So how to paint it was the question? You all know my mantra by now – “you can’t use too much water in watercolours and use the strength of the medium by working with large washes.” Not this time. I painted all the marks onto dry paper building it up layer by layer. Vincent often painted ‘wet on wet’ with his brushstrokes to get varying colour tones and I replicated this technique. He worked mainly in primary colours which was handy because so do I. I gleaned that he used ultramarine blue so I made this my base colour. Thus I was able to stick to my usual six colours with the addition of cerulean blue which, being semi opaque, gave me extra tones. I haven’t a clue where Vincent started on his painting or how he did it. Being an oil painter he could have worked from dark to light but I had to do the opposite and work from light to dark. So the first (very tentative) marks were the yellow swirls in the sky and I proceeded from there. I went slowly at first constantly checking the reference piece for accuracy of the marks. Gradually I developed more confidence and began to paint boldly. As the painting started to appear something extraordinary happened to me. What had started as an intellectual exercise and a test of my skill and colour knowledge with watercolours became something more. I became aware of a deep desire within me to get it right and do it justice. I painted it during three sessions but couldn’t stop thinking about it constantly – are the colours working, are the tones OK? Vincent had evoked an emotional response in me to his emotional response to the original. It took a while filling the white paper with marks instead of washes but finally it was done and I am very pleased with it.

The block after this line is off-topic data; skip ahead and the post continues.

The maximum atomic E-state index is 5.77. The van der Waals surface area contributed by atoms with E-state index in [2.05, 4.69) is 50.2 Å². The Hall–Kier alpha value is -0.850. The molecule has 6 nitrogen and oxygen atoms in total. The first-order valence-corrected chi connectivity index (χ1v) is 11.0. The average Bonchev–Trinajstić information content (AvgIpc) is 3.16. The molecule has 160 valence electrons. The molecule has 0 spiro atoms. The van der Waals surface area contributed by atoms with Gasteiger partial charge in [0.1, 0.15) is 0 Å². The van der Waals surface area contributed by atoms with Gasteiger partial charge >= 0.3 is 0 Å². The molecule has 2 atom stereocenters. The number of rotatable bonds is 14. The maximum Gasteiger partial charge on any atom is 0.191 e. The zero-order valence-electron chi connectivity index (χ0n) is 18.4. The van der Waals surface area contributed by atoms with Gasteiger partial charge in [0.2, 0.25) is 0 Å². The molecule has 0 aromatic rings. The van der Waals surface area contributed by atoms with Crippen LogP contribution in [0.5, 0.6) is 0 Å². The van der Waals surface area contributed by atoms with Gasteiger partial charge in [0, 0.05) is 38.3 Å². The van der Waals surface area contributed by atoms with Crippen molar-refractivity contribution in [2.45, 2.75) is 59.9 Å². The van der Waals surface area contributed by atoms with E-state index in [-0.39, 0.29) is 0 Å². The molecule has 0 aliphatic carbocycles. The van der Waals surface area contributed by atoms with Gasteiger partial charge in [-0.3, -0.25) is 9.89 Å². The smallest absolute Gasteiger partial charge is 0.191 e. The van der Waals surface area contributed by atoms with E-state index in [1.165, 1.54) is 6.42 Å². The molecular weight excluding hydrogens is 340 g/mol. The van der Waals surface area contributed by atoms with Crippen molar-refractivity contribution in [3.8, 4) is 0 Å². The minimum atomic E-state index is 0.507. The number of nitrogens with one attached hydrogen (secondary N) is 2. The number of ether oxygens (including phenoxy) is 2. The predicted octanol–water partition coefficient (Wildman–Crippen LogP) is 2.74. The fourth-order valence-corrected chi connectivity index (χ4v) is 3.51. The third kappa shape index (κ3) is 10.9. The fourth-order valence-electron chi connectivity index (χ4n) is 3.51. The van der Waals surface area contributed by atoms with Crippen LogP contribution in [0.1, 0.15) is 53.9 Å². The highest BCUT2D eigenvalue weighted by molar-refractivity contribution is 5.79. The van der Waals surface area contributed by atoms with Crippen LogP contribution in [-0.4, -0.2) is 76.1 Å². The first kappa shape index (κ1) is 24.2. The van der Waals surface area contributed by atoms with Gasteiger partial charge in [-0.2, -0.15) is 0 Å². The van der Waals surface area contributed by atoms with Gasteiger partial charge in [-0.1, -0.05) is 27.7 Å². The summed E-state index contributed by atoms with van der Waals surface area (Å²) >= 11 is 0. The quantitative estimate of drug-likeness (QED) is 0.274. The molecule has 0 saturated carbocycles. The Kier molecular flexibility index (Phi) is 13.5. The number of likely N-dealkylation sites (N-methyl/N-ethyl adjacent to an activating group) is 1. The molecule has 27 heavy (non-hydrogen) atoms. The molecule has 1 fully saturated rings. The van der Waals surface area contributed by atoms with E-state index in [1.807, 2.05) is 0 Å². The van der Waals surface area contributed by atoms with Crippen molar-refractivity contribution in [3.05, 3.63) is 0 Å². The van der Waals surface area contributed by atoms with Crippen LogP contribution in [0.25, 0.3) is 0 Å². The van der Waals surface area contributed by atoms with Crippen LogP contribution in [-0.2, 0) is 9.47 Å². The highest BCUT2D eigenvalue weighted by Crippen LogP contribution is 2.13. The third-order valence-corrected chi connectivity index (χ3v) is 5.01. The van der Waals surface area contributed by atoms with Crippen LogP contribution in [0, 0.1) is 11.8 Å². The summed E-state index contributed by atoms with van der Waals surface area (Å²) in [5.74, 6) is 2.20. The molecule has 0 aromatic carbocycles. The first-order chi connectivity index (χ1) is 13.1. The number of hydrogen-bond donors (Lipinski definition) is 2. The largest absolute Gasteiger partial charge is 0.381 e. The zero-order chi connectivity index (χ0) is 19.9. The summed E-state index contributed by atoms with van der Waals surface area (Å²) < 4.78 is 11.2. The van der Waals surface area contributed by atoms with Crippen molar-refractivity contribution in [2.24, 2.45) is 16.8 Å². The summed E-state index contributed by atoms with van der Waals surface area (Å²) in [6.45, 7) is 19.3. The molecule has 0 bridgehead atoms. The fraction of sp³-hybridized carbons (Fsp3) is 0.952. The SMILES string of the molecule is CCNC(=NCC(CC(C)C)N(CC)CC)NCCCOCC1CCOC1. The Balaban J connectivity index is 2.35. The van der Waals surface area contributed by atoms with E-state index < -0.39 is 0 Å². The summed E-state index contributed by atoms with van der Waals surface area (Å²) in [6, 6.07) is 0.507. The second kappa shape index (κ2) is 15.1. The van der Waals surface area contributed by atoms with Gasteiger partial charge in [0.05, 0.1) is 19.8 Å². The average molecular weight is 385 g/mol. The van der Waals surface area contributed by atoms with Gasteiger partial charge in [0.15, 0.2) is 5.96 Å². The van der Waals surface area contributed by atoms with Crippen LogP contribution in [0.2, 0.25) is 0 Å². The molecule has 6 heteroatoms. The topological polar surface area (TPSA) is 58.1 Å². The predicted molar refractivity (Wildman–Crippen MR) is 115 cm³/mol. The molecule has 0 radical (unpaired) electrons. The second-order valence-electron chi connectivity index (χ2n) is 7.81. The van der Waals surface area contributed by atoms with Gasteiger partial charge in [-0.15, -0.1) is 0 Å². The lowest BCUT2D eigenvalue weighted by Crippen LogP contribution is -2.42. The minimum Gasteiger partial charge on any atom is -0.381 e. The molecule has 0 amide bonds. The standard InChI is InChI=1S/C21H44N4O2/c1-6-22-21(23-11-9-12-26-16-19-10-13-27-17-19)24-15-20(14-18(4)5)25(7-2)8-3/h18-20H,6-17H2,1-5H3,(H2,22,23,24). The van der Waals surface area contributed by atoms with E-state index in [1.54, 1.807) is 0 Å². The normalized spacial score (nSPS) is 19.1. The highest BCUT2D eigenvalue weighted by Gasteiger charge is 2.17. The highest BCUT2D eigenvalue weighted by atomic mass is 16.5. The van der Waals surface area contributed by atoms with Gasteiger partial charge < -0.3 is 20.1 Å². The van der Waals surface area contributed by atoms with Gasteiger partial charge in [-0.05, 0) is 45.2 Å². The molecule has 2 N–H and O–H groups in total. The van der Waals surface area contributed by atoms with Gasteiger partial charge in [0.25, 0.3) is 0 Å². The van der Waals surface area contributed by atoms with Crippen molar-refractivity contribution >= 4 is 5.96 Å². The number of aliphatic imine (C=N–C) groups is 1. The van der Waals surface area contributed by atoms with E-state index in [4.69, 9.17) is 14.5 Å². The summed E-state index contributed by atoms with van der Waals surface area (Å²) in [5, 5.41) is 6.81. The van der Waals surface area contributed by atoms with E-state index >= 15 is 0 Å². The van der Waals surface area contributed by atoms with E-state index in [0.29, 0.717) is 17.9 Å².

Vincent Van Gogh is a figure of many myths but the two most common ones are easily dispelled. It is commonly stated that Vincent never sold a painting in his lifetime but actually he did…just one. Sold by brother Theo who acted as his agent, it was bought by Anne Boch, sister of the Belgian painter Eugene. It is also commonly believed that he cut off his right ear and presented it to his fellow artist and houseguest at the time, Gauguin, after a quarrel. Again not true. He cut off part of his ear and presented it to a prostitute at the local brothel and returned home to lie bleeding all night in his bed. One thing that is certain though is, despite the madness and the myth, Vincent Van Gogh is a towering figure in the history of art, an artist who altered the way art is viewed and who is still revered to this day for his unique vision.